Work / Art

Artist Amandine Urruty creates huge, highly detailed charcoal drawings from her bed

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Amandine Urruty

Amandine Urruty never intended to forge a career as an artist. “My parents were not interested in visual arts at all, we only had a Salvador Dali poster in our toilet,” she laughs. “I always thought it would be too risky to become an artist, too difficult, and I had no idea of what I needed to do to make a living out of it. As we lived in a very rural place [in south west France], no museums, no galleries, only ducks, cows, and sunflowers, the art world remained a mystery for years. I wanted to become an art teacher, and began to study art at the University in Toulouse. I stayed for eight long years there, and finally abandoned my doctorate as soon as I had my first illustration and gallery show proposals.”

Now based in Paris and living as an artist full-time, Amandine works for between ten and twelve hours a day, often until 3 or 4am, on astoundingly detailed drawings in charcoal which span more over 1.5 metres in height and width. A 130cm x 160cm drawing takes Amandine around a month to complete, “or 350 hours”, she explains. Rather than working from a studio, Amandine makes her drawings from an unusual, informal workstation. “Working on my bed is a very old and bad habit I’ve always had,” she says. “I can’t work on a table, or on an easel. Impossible! I feel bad, uncomfortable, and my productivity dramatically drops. I use pillows and blankets as a way to raise a wooden plaque, and that is my support. I work sitting cross-legged, in pyjamas. It can be sometimes a bit ridiculous, as I also work on very big drawings on my bed, but as every challenge has a solution, I cut these big drawings into several parts, and reassemble them in the frames. For example I’m working on a three-metre triptych right now, but I divided it into four parts so it can fit my workspace.”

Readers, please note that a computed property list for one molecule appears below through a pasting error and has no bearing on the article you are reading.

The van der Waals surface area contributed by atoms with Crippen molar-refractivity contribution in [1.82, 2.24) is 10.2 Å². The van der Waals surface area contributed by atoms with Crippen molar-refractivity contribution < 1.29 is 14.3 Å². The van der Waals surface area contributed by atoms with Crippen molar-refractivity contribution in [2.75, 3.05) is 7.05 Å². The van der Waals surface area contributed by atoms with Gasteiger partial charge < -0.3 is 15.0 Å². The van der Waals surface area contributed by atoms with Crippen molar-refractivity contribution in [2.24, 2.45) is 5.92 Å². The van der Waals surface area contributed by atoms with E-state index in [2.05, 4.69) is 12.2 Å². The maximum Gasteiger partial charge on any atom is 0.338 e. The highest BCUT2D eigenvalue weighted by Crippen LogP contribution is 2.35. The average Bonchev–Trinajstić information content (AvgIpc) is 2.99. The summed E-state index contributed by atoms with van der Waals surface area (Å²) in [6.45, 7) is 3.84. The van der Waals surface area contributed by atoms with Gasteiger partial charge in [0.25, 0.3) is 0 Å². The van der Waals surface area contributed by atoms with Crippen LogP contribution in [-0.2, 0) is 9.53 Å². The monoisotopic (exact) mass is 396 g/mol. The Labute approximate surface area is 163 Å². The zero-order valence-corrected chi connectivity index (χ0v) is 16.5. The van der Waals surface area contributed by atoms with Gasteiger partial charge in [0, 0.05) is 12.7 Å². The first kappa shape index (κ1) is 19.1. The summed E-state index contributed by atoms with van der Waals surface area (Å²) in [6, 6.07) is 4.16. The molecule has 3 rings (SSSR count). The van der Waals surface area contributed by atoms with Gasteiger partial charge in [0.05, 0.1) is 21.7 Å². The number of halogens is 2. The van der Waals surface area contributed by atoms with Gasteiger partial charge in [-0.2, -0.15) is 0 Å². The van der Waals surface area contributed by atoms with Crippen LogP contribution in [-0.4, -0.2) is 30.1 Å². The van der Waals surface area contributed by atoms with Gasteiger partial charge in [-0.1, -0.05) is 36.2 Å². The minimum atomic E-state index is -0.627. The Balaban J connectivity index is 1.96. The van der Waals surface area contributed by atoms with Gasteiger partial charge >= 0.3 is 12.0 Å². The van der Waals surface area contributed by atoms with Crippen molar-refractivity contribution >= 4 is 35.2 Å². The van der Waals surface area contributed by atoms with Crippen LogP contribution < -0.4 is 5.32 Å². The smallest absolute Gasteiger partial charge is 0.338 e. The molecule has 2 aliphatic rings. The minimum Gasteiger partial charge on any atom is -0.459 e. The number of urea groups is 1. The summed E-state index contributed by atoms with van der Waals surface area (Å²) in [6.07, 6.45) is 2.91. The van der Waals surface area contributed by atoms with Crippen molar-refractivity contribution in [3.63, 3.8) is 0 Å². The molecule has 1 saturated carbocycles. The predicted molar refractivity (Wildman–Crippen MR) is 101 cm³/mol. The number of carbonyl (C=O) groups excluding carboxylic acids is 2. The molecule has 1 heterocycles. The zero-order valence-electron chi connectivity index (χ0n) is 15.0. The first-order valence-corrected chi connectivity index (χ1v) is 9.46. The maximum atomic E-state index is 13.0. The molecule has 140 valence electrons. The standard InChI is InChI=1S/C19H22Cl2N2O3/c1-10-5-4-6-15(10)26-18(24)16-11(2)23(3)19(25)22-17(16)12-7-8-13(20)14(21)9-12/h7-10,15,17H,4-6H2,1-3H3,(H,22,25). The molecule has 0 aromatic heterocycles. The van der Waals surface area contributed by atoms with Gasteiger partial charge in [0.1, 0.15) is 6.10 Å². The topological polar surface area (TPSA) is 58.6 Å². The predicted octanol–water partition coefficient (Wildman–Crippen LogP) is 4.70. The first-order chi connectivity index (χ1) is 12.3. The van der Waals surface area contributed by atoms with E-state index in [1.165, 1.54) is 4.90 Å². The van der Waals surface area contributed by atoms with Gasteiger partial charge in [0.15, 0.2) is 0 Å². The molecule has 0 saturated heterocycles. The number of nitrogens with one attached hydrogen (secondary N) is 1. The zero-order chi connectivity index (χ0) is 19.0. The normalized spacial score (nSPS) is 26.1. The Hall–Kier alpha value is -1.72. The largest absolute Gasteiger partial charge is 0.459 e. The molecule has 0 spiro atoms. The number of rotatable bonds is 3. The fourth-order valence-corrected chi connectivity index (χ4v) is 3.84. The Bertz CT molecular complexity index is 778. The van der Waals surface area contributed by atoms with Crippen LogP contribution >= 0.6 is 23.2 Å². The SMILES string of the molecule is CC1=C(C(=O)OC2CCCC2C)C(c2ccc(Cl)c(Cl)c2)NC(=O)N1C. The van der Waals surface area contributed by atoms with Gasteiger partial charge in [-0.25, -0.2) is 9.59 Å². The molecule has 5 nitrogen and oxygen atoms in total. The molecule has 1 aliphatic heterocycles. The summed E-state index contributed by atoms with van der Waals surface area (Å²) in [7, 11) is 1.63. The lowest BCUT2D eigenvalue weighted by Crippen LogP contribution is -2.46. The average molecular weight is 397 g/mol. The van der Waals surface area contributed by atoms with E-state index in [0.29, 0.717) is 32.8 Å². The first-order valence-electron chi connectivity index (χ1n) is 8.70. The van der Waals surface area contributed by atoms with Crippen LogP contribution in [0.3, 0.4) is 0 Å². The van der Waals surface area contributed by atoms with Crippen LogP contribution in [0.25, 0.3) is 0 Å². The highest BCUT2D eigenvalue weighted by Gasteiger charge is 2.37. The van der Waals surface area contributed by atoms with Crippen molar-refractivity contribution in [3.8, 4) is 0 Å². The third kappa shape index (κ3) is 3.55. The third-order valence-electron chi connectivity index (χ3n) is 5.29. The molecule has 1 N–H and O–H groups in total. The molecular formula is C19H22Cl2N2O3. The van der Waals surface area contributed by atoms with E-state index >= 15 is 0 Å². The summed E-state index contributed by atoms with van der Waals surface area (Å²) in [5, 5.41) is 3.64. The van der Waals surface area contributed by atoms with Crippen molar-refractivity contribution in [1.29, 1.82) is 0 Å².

Amandine’s macabre, surreal, hyper-realistic illustrative style was honed through many hours of doodling after she took some lessons in academical drawing at university. “It was the beginning of a revelation,” she says. “After that, I doodled more and more… I progressively began to realise what could be the internal logic of my work — it was an additive logic. So I decided to mix up all my influences and secret passions to produce a kind of ragout: Flemish paintings, ugly tattoos, Surrealism, post-mortem photography, antique toys and horror movies.” Amandine’s world is one where references skip across time and space, a place where death seems to lurk around the corner.

One of the defining aspects of Amandine’s work is that it is largely executed in monochrome, using charcoal to give shape to her Victoriana-inspired land populated by anthropomorphic creatures. “I always hated to work with paint, as I’m a very clumsy person,” Amandine says. “I used to swear I would never, never use direct colour. Well, I changed my mind only one year later and began producing gaudy pictures, with colour pencils. These brights colours and rainbows were part of a ‘magical thinking’ plan, a childish way to cope with a sad period I had to face for four years. I released a big neon book and then I had enough. Five years ago I needed to change and return to my first love, to the memories of my academical lessons, to black and white drawing, graphite and charcoal. At that time I had the impression to have a personal language, but not my own tool, my favourite and definitive one. Black pencils are my definitive tools now. I don’t know why but I love the idea of a definitive way of working. Maybe that’s because of my conception of drawing as an obsessional activity.”

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Amandine Urruty

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Amandine Urruty

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Amandine Urruty

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Amandine Urruty

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Amandine Urruty